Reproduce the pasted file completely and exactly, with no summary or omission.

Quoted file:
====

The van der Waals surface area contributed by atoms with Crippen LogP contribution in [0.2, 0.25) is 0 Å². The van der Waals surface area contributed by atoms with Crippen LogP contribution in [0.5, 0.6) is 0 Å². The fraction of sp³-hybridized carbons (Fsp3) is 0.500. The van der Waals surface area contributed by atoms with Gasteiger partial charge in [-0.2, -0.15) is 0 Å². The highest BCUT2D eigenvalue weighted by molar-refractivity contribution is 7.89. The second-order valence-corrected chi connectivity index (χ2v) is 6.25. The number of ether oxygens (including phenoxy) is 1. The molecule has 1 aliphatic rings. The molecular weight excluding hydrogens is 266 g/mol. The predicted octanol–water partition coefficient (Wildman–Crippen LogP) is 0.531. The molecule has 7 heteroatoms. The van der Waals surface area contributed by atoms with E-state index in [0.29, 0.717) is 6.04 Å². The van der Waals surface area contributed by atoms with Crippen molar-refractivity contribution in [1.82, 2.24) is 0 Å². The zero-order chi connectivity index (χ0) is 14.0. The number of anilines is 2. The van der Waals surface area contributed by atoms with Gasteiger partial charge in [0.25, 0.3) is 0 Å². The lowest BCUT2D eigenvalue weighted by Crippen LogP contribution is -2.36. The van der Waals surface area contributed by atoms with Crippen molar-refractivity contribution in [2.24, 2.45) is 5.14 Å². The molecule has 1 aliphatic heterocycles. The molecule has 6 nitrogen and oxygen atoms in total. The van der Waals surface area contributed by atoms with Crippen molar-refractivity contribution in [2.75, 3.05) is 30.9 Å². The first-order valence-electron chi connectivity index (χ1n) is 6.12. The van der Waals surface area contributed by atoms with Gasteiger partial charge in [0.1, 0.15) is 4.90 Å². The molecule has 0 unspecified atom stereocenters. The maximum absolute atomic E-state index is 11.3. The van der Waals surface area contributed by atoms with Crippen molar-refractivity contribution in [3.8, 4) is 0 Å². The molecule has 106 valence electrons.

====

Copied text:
The van der Waals surface area contributed by atoms with Crippen LogP contribution in [0.2, 0.25) is 0 Å². The van der Waals surface area contributed by atoms with Crippen LogP contribution in [0.5, 0.6) is 0 Å². The fraction of sp³-hybridized carbons (Fsp3) is 0.500. The van der Waals surface area contributed by atoms with Gasteiger partial charge in [-0.2, -0.15) is 0 Å². The highest BCUT2D eigenvalue weighted by molar-refractivity contribution is 7.89. The second-order valence-corrected chi connectivity index (χ2v) is 6.25. The number of ether oxygens (including phenoxy) is 1. The molecule has 1 aliphatic rings. The molecular weight excluding hydrogens is 266 g/mol. The predicted octanol–water partition coefficient (Wildman–Crippen LogP) is 0.531. The molecule has 7 heteroatoms. The van der Waals surface area contributed by atoms with E-state index in [0.29, 0.717) is 6.04 Å². The van der Waals surface area contributed by atoms with Crippen molar-refractivity contribution in [1.82, 2.24) is 0 Å². The zero-order chi connectivity index (χ0) is 14.0. The number of anilines is 2. The van der Waals surface area contributed by atoms with Gasteiger partial charge in [0.25, 0.3) is 0 Å². The lowest BCUT2D eigenvalue weighted by Crippen LogP contribution is -2.36. The van der Waals surface area contributed by atoms with Crippen molar-refractivity contribution in [2.24, 2.45) is 5.14 Å². The molecule has 1 aliphatic heterocycles. The molecule has 6 nitrogen and oxygen atoms in total. The van der Waals surface area contributed by atoms with Crippen molar-refractivity contribution in [2.75, 3.05) is 30.9 Å². The first-order valence-electron chi connectivity index (χ1n) is 6.12. The van der Waals surface area contributed by atoms with Gasteiger partial charge in [0.1, 0.15) is 4.90 Å². The molecule has 0 unspecified atom stereocenters. The maximum absolute atomic E-state index is 11.3. The van der Waals surface area contributed by atoms with Crippen molar-refractivity contribution in [3.8, 4) is 0 Å². The molecule has 106 valence electrons.